Narrator: John Keating, Mary Robinette Kowal
Series: The Starfire Trilogy #1
Published by Audible Studios on 22 August 2017
Length: 6 hrs and 20 mins
Genres: Hard Science Fiction, Science Fiction
Buy from Audible Buy from Amazon.com
A Red Peace, first in Spencer Ellsworth's Starfire trilogy, is an action-packed space opera in a universe where the oppressed half-Jorian crosses have risen up to supplant humanity and dominate the galaxy.
Half-breed human star navigator Jaqi, working the edges of human-settled space on contract to whoever will hire her, stumbles into possession of an artifact that the leader of the Rebellion wants desperately enough to send his personal guard after. An interstellar empire and the fate of the remnant of humanity hang in the balance.
Spencer Ellsworth has written a classic space opera, with space battles between giant bugs, sun-size spiders, planets of cyborgs, and a heroine with enough grit to bring down the galaxy's newest warlord.
©2017 Spencer Ellsworth (P)2017 Audible, Inc.
Listening to the space opera, A Red Peace by Spencer Ellsworth took me back to the Speculative Fiction college course taught by Professor Tull. Our reading list had some fantastic short stories from the early days of sci-fi and A Red Peace was reminiscent of those classic works. And I mean that in a very good way.
The story is told from the perspective of two cross-bred humans: Jaqi, narrated by Mary Robinette Kowal and Araskar, narrated by John Keating. Araska is vat-born and Jaqi is the daughter of two vat-born cross-bred humans. Crossbreeds were manufactured specifically to be soldiers. The war Araska has been fighting has just ended but both he and Jaqi are immediately pulled into political intrigue involving an alien artifact. There are cyborgs called “Suits” and insect type aliens and all the technology and violence that goes with the aftermath of a galactic war.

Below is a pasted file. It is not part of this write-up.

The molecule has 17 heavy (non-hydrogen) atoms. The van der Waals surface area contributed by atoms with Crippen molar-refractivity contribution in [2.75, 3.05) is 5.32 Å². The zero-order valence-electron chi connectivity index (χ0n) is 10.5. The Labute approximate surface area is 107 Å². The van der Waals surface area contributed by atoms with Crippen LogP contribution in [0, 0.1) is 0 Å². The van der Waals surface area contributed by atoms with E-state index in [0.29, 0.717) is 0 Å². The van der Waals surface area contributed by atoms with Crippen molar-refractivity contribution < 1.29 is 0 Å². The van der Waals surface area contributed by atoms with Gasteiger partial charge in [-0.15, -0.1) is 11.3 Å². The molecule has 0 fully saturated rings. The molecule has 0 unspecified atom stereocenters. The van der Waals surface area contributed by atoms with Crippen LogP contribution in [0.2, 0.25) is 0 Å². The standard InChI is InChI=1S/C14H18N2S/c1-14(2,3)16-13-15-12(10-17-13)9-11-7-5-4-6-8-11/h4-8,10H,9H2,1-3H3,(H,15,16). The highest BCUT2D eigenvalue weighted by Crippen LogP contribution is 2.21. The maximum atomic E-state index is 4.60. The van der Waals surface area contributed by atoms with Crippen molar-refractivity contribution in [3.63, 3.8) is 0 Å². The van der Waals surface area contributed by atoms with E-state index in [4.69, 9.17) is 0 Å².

The narration was a bit jarring at first with a posh sounding Keating reading as Araskar and Kowal narrating as Jaqi, with a Southern down-home country girl drawl. If this difference in voices throws you off at first, just stick with it. This is a well-told space opera that will stick with you after.
I had a difficult time with Keating’s narration in that I couldn’t always tell the characters apart. I could tell he was using a slightly different voice for each character but they weren’t consistent at first as they weren’t always distinguishable. Kowal’s alien voices were very harsh and I couldn’t understand what was said in one exchange. By the end, I couldn’t imagine Z sounding any different then Kowal’s harsh but cool interpretation. After finishing this first book, I’m still not sure what I think of Keating’s narration but I really like Kowal’s lively voices. That’s a bit of a change for me as in the past I’ve preferred male narrators.
A Red Peace is book one in the trilogy but it’s not really a stand-alone and the ending is a bit abrupt (probably because I was really getting into the story!) so be prepared to immediately want the second book in the series.
If you keep track of this sort of thing, there is mild profanity and sex is alluded to.
- Mythborn: Rise of the Adepts by V. Lakshman - December 17, 2018
- A Red Peace (The Starfire Trilogy Book 1) by Spencer Ellsworth - November 19, 2018
- WARLOCK HOLMES 3 : My Grave Ritual by G.S. Denning - October 22, 2018
- WARLOCK HOLMES: The Hell-Hound of the Baskervilles (Book 2) by G.S. Denning - October 15, 2018
- WARLOCK HOLMES 1 : A Study in Brimstone by G.S. Denning - October 8, 2018